I did a Career Day presentation at the local prep school today. It went more or less like this:
When Mrs. Hart asked me to participate in your career day and talk about what it’s like to be a writer, I agreed at once. Then I assured her that by the time I was done talking I would have convinced everyone present that they did NOT want to be a writer. So beware.
I write fiction. Novels, to be specific. So when I talk about being a writer, what I really mean is being a novelist. Making a living writing non-fiction is a whole different world and honestly I know almost nothing about it.
In its essence, the typical workday of a writer is utter simplicity. You sit down in front of your computer and you write. Or you try to convince yourself to stop surfing the web and start writing. Or you start thinking about all those other things you really need to get done and since you’re not making any progress on your writing anyway you might as well do them. And wow, the house sure is dirty.
In other words, it takes a lot of self-discipline and a lot of focus–we could say “obsessiveness”–to be a successful writer, because whether you finish a project or not all comes down to you and your own personal drive. In typical employment–in an office environment, or in the field–you have to account to someone for your time and your production, you have deadlines, and evaluations, and concrete tasks to complete. If you don’t show up for work on time, somebody notices. Even if you run your own business, you are accountable to your employees, your creditors, your clients. But when it comes to writing, you are almost always on your own. You might have a supportive spouse who reads all your work at the end of each day; I’ve heard of writers who do, but I don’t know any. Maybe you’re under contract and you have a deadline–but knowing that a manuscript is due in 18 months isn’t a real strong motivator for sitting down today to work. So that’s a big part of the job–just showing up at the computer and writing until the book is done.
Another big factor in a writer’s day is isolation. Most writers spend hours and hours everyday on their own. Personally, this doesn’t bother me. I’ve always been something of a hermit. But a lot of people find it really hard not to be able to stop and chat with someone every now and then throughout the day. Perhaps that’s what MSN is for, or writing in a coffee house . . . though I’m sure I couldn’t manage to get anything done in a coffeehouse. But the isolation is something to consider.
There’s also the dilemma familiar to most self-employed people: when is it okay to stop working and relax? You don’t have fixed hours. If you didn’t get very far with your writing during the day, should you work into the evening? Should you spend all your weekend writing? If you have a day job, do you do anything besides write in what is amusingly known as your “spare” time? If you’re single and unattached, the answers to these questions might be easier, but if you’ve got a significant other, a spouse, children, you owe them something of yourself.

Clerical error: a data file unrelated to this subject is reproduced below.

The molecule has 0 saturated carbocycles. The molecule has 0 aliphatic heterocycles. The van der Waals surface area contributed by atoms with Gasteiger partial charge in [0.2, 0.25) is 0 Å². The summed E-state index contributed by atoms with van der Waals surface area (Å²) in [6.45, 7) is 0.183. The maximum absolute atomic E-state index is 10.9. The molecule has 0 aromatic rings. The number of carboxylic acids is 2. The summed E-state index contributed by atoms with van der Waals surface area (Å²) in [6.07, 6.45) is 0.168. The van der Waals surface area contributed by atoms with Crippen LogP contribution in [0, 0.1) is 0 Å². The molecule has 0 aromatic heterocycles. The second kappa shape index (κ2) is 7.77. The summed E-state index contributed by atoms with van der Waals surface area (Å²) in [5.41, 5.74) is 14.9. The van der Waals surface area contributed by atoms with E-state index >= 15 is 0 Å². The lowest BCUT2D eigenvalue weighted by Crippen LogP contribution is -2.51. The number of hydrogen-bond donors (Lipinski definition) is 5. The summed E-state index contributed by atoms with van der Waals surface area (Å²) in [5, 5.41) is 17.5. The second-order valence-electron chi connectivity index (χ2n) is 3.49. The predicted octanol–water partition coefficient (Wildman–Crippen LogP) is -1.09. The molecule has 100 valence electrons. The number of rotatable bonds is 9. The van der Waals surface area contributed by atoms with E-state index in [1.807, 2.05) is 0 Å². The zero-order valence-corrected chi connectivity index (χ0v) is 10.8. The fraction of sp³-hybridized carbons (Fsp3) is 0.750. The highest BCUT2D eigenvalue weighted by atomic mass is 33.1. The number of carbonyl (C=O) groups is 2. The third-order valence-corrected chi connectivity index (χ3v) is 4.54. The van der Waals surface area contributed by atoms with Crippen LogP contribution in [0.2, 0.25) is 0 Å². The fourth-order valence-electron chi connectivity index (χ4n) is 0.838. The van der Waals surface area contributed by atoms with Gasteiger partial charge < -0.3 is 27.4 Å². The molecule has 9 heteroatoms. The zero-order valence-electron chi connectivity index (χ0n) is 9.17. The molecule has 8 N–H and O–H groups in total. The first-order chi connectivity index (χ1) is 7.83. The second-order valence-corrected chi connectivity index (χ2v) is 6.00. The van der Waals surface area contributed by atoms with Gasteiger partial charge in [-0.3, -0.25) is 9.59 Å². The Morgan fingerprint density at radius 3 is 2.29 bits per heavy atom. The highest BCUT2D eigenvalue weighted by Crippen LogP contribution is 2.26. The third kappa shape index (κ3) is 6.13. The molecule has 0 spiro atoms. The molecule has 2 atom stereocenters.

The next big issue: Money. Well, money and ego. You will need to deal with these every day. Money you will rarely see, and as a consequence your ego will be frequently bruised. Yes, it is possible–though it’s not common–to make a lot of money as a writer. But even a successful writer is not going to get a paycheck every two weeks. Could your ego handle going two years without an income? Could your bank account handle it? Could your spouse? When you’ve spent two years writing a novel that sells for $20,000, is it time to start thinking of a career change? Can your ego handle not being a stellar breadwinner?
Novel writing is a sole-proprietor business, and like any other, it has expenses. Right off the top is a standard 15% commission to your agent. So that’s $3000 out of your hypothetical $20K advance. And since you’re self-employed, you get to pay all of your social security tax instead of just the half that an employee would have to pay. No health care plan, of course. But you do get to deduct the cost of some equipment . . . assuming of course that you have an income.
Then there is research! I think research is often seen as one of the romantic perks of being a writer. If you’re going to set your novel in Europe or Australia or even Seattle, you have to know what it’s like to be there, right? If you’re doing a historical novel, you need access to great libraries with lots of material on your subject. Or you will need to interview people who know about the science or profession that you want to write about. You will want to see where they work, you will want to ride along with them in the squad car . . . .
And most of this absolutely demands travel, which costs a lot of money. So, even though you have a great idea for a novel, can you afford to research it? My agent used to encourage me to move from science fiction into techno-thrillers. This was really good advice, except that I couldn’t afford it–the research, that is. Of course this is the great advantage of science fiction and fantasy–you get to just make stuff up.